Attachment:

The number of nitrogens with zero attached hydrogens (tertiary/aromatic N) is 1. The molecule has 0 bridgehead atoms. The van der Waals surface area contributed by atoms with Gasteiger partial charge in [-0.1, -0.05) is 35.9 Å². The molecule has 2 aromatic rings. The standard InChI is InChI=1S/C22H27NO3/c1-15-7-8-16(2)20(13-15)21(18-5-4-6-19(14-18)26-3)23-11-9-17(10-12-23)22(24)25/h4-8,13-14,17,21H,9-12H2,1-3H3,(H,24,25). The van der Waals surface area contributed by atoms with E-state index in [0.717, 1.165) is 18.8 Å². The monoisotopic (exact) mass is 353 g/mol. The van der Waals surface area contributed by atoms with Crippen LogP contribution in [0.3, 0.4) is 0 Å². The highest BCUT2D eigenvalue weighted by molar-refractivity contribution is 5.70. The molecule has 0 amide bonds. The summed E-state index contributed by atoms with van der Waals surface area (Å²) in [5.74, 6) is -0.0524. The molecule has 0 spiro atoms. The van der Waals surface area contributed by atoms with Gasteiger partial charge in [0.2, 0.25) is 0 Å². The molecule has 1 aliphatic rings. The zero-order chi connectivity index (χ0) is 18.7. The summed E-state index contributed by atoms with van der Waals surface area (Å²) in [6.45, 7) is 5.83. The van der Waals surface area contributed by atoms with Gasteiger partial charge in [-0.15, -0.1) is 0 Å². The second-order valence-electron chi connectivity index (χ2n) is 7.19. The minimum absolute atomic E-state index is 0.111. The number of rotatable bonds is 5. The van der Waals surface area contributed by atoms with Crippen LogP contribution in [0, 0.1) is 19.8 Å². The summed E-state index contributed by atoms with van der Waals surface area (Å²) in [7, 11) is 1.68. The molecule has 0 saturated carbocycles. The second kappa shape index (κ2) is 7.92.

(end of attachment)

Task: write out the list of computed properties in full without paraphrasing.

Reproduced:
The number of nitrogens with zero attached hydrogens (tertiary/aromatic N) is 1. The molecule has 0 bridgehead atoms. The van der Waals surface area contributed by atoms with Gasteiger partial charge in [-0.1, -0.05) is 35.9 Å². The molecule has 2 aromatic rings. The standard InChI is InChI=1S/C22H27NO3/c1-15-7-8-16(2)20(13-15)21(18-5-4-6-19(14-18)26-3)23-11-9-17(10-12-23)22(24)25/h4-8,13-14,17,21H,9-12H2,1-3H3,(H,24,25). The van der Waals surface area contributed by atoms with E-state index in [0.717, 1.165) is 18.8 Å². The monoisotopic (exact) mass is 353 g/mol. The van der Waals surface area contributed by atoms with Crippen LogP contribution in [0.3, 0.4) is 0 Å². The highest BCUT2D eigenvalue weighted by molar-refractivity contribution is 5.70. The molecule has 0 amide bonds. The summed E-state index contributed by atoms with van der Waals surface area (Å²) in [5.74, 6) is -0.0524. The molecule has 0 spiro atoms. The van der Waals surface area contributed by atoms with Gasteiger partial charge in [0.2, 0.25) is 0 Å². The molecule has 1 aliphatic rings. The zero-order chi connectivity index (χ0) is 18.7. The summed E-state index contributed by atoms with van der Waals surface area (Å²) in [6.45, 7) is 5.83. The van der Waals surface area contributed by atoms with Gasteiger partial charge in [-0.15, -0.1) is 0 Å². The second-order valence-electron chi connectivity index (χ2n) is 7.19. The minimum absolute atomic E-state index is 0.111. The number of rotatable bonds is 5. The van der Waals surface area contributed by atoms with Crippen LogP contribution in [0, 0.1) is 19.8 Å². The summed E-state index contributed by atoms with van der Waals surface area (Å²) in [7, 11) is 1.68. The molecule has 0 saturated carbocycles. The second kappa shape index (κ2) is 7.92.